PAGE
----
Seems like ages ago that I first blogged about Wendy’s advocacy efforts on behalf of vision therapy in March, and about her book when it was released in July. Wendy is getting some well-deserved coverage in her area of central New Jersey, and we hope that her book takes off like wildfire! Here is the link to article in the Education section of mycentraljersey.com, but in case you have trouble accessing it we’re reproduced it here in in its entirety.
- The book, while it is about a rather complex subject, is written in clear language for parents, teachers, guidance counselors, school administrators, pediatricians, psychologists and child study team personnel.
- Rosen, a teacher and educational consultant, said she first learned about this subject from a psychologist.
- Rosen said this diagnosis was life-changing for her daughter.
- Vision-related learning problems can affect every child, says Highland Park resident Wendy Rosen, from those outwardly struggling the most to those who may be at the top of the class.
AT A GLANCE
Book: “The Hidden Link Between Vision and Learning: Why Millions of Learning Disabled Children Are Misdiagnosed”
Author: Wendy Rosen
Publisher: Rowman & Littlefield
Published: July, 2016
The book may be purchased online directly from the publisher, Barnes & Noble, and Amazon. It is also in select Barnes & Noble stores and independent bookstores.
Vision-related learning problems can affect every child, says Highland Park resident Wendy Rosen, from those outwardly struggling the most to those who may be at the top of the class.In her recently published book, “The Hidden Link Between Vision and Learning: Why Millions of Learning Disabled Children Are Misdiagnosed” (Rowman & Littlefield, July 2016), Rosen looks at the impact those vision problems can have on children’s education.
“Depending on the degree and number of deficits, as well as a child’s inner resources and surrounding sources of support, some kids may be able to cope better than others,” she said. “ But the child who is getting all A’s and seems to be sailing along, who has a hidden visual disorder, may actually be working much harder than he or she would normally need to.”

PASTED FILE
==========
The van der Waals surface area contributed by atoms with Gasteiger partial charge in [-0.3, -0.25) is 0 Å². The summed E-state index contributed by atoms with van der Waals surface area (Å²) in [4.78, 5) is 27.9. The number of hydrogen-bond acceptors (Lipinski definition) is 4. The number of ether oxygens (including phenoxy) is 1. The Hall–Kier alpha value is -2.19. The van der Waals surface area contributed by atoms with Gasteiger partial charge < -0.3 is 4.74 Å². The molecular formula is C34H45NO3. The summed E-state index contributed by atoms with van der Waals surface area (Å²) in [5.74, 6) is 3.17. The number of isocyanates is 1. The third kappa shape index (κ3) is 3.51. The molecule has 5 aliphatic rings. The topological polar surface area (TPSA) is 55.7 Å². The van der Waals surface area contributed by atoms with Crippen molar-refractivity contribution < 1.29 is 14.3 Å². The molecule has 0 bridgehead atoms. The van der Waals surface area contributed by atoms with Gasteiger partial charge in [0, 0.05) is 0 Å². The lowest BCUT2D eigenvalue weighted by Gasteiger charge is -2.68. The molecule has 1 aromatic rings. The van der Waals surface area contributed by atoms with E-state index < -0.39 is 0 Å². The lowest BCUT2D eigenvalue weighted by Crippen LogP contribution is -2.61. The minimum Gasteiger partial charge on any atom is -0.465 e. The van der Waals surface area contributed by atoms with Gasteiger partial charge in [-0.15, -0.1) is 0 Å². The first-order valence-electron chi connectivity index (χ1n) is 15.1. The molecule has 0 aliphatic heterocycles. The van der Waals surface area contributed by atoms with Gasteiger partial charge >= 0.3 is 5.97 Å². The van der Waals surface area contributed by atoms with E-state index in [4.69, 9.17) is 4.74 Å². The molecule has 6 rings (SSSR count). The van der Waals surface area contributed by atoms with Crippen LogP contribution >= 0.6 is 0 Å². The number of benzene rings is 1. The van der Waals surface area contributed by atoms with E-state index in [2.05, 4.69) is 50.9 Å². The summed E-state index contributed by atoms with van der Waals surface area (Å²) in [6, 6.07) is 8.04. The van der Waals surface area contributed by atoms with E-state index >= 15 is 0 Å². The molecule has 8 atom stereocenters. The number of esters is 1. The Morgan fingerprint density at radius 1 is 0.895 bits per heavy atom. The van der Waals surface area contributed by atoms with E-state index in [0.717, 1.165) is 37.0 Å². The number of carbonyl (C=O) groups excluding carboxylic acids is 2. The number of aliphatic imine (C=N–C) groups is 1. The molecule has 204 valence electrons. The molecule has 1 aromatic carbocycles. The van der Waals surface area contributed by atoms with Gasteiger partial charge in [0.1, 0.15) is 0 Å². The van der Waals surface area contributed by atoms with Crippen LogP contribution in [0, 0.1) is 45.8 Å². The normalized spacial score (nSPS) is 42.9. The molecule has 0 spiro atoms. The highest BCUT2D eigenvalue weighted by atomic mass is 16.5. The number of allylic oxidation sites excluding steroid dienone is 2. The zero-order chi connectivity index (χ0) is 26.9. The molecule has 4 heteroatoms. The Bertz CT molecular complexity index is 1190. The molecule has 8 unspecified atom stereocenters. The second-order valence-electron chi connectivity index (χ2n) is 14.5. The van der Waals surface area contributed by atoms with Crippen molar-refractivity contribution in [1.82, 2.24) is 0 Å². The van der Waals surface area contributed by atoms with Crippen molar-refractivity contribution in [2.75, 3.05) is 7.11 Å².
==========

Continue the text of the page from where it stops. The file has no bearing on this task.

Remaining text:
The book, while it is about a rather complex subject, is written in clear language for parents, teachers, guidance counselors, school administrators, pediatricians, psychologists and child study team personnel – essentially everyone who works with children, Rosen said.
“Vision-related learning problems are not recognized as a disability in need of attention because a staggering portion of our population does not know that they exist,” she said. “This book puts these little-known yet correctable vision problems in the spotlight, making this life-changing knowledge available to everyone. It will breathe new life into the education of our children.”
Rosen, a teacher and educational consultant, said she first learned about this subject from a psychologist.
“We were wisely pointed in the right direction when we sought her second opinion on our daughter’s child study team evaluation,” Rosen recalled. “After a reviewing the report which included a vague diagnosis that resulted in a non-descript classification, she picked up on a possible vision correlation and referred us to a behavioral optometrist to have Sara evaluated. Behavioral optometrists, also called developmental optometrists, have completed extensive post-doctoral education and training that qualify these specialists to assess, diagnose, and treat visual and perceptual problems.”
This diagnosis was life-changing for her daughter.
”Though Sara had 20/20 eyesight, she was diagnosed with several vision disorders,” Rosen said. “After nine months of vision therapy, she was fully rehabilitated and later declassified. Sara went on to become a top honors student, a proud member of the National Honor Society, and is now a thriving college student.”
From the vantage points of a teacher and a parent, Rosen said this diagnosis was equally compelling.
“As a teacher, this changed my life, too. I couldn’t believe I had never heard of vision-related learning problems. When I began to explore this topic further, and learned that these problems affect one in four children, I immersed myself in independent research, consulted with leading practitioners in this field from all over the country, and began doing outreach education about this subject by going into schools and facilitating professional development workshops,” she said. “The book is the culmination of a decade of my research, teaching and consulting on this critical topic.”
Rosen said she wrote the book to bring awareness to a subject that directly impacts learning and behavior, and even the achievement gap, in ways many people have never heard of.
“While knowledge about these types of vision problems is scant, getting it into the minds and hearts of everyone who touches a child’s life yields the potential to transform individual lives, whole communities, and even the field of education,” Rosen said. “I explain this in depth in the book.”
Here are some key findings of Rosen’s research presented in “The Hidden Link Between Vision and Learning: Why Millions of Learning Disabled Children Are Misdiagnosed”:
- One in four school-age children struggle with a hidden vision disorder that impacts learning and behavior.
- A child can have 20/20 vision and still have a vision problem, which can be at the core of a learning disability.
- The typical vision screening only identifies 5 percent of vision problems in children.
- 80 percent of the neurological pathways in the brain connect with the visual system. We get an astounding amount of information about the world through our vision.
- Vision-related learning problems are present in three-quarters of the juvenile delinquent population, prisoners, and illiterate adults. When these problems go unrecognized and untreated, lives spiral downward. (A whole chapter is devoted to this in the book.)